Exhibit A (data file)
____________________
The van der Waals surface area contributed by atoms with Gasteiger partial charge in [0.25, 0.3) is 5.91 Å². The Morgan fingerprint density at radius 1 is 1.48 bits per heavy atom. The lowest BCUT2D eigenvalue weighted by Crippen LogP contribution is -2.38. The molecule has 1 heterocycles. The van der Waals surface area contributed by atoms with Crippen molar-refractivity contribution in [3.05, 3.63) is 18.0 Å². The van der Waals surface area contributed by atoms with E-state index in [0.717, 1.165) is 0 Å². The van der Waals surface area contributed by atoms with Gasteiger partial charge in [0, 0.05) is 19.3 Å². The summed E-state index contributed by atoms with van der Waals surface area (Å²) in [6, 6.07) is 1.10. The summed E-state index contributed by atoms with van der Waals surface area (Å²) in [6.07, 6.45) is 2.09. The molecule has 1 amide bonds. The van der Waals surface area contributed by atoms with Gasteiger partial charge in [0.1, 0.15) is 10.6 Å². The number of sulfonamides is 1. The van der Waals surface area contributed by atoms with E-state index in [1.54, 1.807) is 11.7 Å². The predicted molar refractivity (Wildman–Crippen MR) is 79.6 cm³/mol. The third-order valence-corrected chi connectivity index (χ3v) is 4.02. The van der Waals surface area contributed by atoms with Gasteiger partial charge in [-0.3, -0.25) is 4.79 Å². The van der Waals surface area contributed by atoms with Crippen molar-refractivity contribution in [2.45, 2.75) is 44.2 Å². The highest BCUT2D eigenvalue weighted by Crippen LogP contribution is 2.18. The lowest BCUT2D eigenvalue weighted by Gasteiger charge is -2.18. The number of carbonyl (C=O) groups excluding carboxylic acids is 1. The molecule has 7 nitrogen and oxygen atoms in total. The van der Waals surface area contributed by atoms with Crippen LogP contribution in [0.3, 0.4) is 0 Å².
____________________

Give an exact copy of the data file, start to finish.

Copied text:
The van der Waals surface area contributed by atoms with Gasteiger partial charge in [0.25, 0.3) is 5.91 Å². The Morgan fingerprint density at radius 1 is 1.48 bits per heavy atom. The lowest BCUT2D eigenvalue weighted by Crippen LogP contribution is -2.38. The molecule has 1 heterocycles. The van der Waals surface area contributed by atoms with Crippen molar-refractivity contribution in [3.05, 3.63) is 18.0 Å². The van der Waals surface area contributed by atoms with E-state index in [0.717, 1.165) is 0 Å². The van der Waals surface area contributed by atoms with Gasteiger partial charge in [0, 0.05) is 19.3 Å². The summed E-state index contributed by atoms with van der Waals surface area (Å²) in [6, 6.07) is 1.10. The summed E-state index contributed by atoms with van der Waals surface area (Å²) in [6.07, 6.45) is 2.09. The molecule has 1 amide bonds. The van der Waals surface area contributed by atoms with Gasteiger partial charge in [0.1, 0.15) is 10.6 Å². The number of sulfonamides is 1. The van der Waals surface area contributed by atoms with E-state index in [1.54, 1.807) is 11.7 Å². The predicted molar refractivity (Wildman–Crippen MR) is 79.6 cm³/mol. The third-order valence-corrected chi connectivity index (χ3v) is 4.02. The van der Waals surface area contributed by atoms with Gasteiger partial charge in [-0.3, -0.25) is 4.79 Å². The van der Waals surface area contributed by atoms with Crippen molar-refractivity contribution in [2.45, 2.75) is 44.2 Å². The highest BCUT2D eigenvalue weighted by Crippen LogP contribution is 2.18. The lowest BCUT2D eigenvalue weighted by Gasteiger charge is -2.18. The number of carbonyl (C=O) groups excluding carboxylic acids is 1. The molecule has 7 nitrogen and oxygen atoms in total. The van der Waals surface area contributed by atoms with Crippen LogP contribution in [0.3, 0.4) is 0 Å².